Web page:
“Cream 3/4 c shortening (or butter) & 1 c sugar, add 1 beaten egg. Add 4 Tbls of molasses, 1 t cinnamon, 1 t Chinese Five-spice, 1 t ginger, pinch of salt, 2 t soda (baking soda), 2 1/2 c sifted flour. Form balls size of walnut. Roll in raw or granulated sugar. Use ungreased cookie sheet. Bake at 350 F for 12 8 minutes.”

Watermelon & Cucumber Gazpacho

This is a great dish when you want to impress a guest and you want to make something simple. Gazpacho is a cold soup made with raw vegetables, so it is a snap to whip up!

What you need: 

  • 1 smallish seedless watermelon, cubed
  • 1 pint cherry tomatoes, cut in half
  • 1-2 cucumbers, skin removed and diced
  • 1-2 jalapenos, seeds removed & diced
  • 2 Tablespoons Olive Oil
  • 2 Tablespoons Aronia Berry Vinegar, or Red Wine Vinegar
  • Salt & Pepper
  • Optional: Feta or Chevre to crumble on top

Puree watermelon, tomato, cucumber, jalapeno, oil, and vinegar until smooth. Season with salt & pepper. Cover and chill for at least an hour. 

When you’re ready to serve, ladle out portions and top with cheese, fresh herbs or micro greens, and nuts for crunch! This can be made a day ahead, and this recipe serves 6 as a starter.

Corn & Sweet Potato Chowder

I love this soup! It’s the perfect late summer mishmash of the last of the season’s sweet corn and fall sweet potatoes. Make a big batch to freeze & you’ll have a taste of late summer all winter long!

What you need: 

  • 2 Cups Corn Kernels
  • 2 Cups Sweet Potato, Diced
  • 1 Onion or 2 Shallots, Diced
  • 3 Cloves of Garlic, Diced
  • 1-2 Bell Peppers, Diced
  • ¼ cup flour
  • 2 Teaspoons Curry Powder
  • Salt & Pepper
  • Herb Seasoning, like Garden Citrus Blend
  • 2 Cups Corn Stock or Veggie Stock
  • 1 Cup Heavy Cream, Milk, or Yogurt
  • Butter
  • Aronia Berry Vinegar or Sherry Vinegar
  • Half a Bunch of Kale, De-stemmed & chopped

*Make it Plant Based: Swap oil for butter & coconut milk for dairy.

If you want a good corn flavor, make corn stock before starting the soup.

In a large pot, add a dab of butter along with the sweet potatoes, onions, garlic, and bell pepper. Cook for 5 minutes until onions become translucent. Season with salt, pepper, herbs, and curry powder. Add the flour to the pot and coat all the ingredients. Add the stock and cream and bring to a gentle boil. Reduce to a simmer and cook for 20 to 25 minutes.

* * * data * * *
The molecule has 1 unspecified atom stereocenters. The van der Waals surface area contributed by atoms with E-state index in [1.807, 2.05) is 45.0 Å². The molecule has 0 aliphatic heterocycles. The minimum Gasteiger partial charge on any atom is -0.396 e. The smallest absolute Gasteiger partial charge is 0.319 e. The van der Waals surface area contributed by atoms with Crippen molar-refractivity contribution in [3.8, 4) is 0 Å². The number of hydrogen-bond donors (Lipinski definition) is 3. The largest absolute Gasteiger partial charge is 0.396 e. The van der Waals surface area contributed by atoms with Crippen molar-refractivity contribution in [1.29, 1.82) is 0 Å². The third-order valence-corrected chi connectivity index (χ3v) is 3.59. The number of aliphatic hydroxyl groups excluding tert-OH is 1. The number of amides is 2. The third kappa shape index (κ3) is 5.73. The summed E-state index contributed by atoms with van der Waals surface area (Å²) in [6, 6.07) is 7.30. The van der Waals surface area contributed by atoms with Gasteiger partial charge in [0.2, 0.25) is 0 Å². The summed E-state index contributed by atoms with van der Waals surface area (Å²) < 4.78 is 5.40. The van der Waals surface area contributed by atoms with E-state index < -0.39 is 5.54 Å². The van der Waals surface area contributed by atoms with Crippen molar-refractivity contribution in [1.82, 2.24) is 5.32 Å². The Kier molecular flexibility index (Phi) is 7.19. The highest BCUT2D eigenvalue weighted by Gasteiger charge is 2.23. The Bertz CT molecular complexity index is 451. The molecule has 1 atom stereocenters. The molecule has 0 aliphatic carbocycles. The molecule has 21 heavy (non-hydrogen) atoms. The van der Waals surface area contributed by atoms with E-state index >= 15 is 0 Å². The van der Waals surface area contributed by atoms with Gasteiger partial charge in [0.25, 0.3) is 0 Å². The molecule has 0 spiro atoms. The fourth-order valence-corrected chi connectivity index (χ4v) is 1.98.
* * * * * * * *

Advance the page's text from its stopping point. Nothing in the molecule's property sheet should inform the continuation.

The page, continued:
Season to taste a dash of vinegar and adjust any seasonings. Throw in the kale, the residual heat will cook it enough, and the corn. Serve hot!

Lemon Garlic Wax Beans

A classic combo…

What you need: 

  • Half Pound of Beans, Trimmed
  • Half a lemon, juiced
  • 3 Tablespoons Oil, Olive or Sunflower
  • 2 Garlic Cloves, Minced
  • Salt & Pepper
  • Optional: red pepper flakes and almonds 

First, you need to blanch the beans. What is blanching? It’s when you briefly cook something and then very quickly cool it down. This technique helps green beans keep a vibrant green color and a snappy texture. (This is also a great technique to peel peaches if you are making a pie.)

Bring a large pot of water to a boil. Salt generously. Toss in the green beans and cook for about 2 minutes, they should be intense green and tender-crisp. Quickly submerge them in a bowl of cold ice water, or run cold water over them in a colander. Drain. 

Whisk lemon juice, oil, and garlic. Season with salt & pepper to taste. Toss the beans in the vinaigrette to coat. Top with cheese, pepper flakes, and almonds!

Corn Bruschetta

Bruschetta’s only rule is that you have a crispy layer of olive-oil-doused bread as a vehicle for something yummy. Today it’s corn and cherry tomatoes!

  1. Toast or Grill your Crusty Bread
  2. Rub with a garlic clove and douse with oil
  3. Chop the corn off of one cob, and toss with a handful of chopped cherry tomatoes
  4. Sprinkle with oil and vinegar, add a pinch of salt & pepper
  5. Enjoy!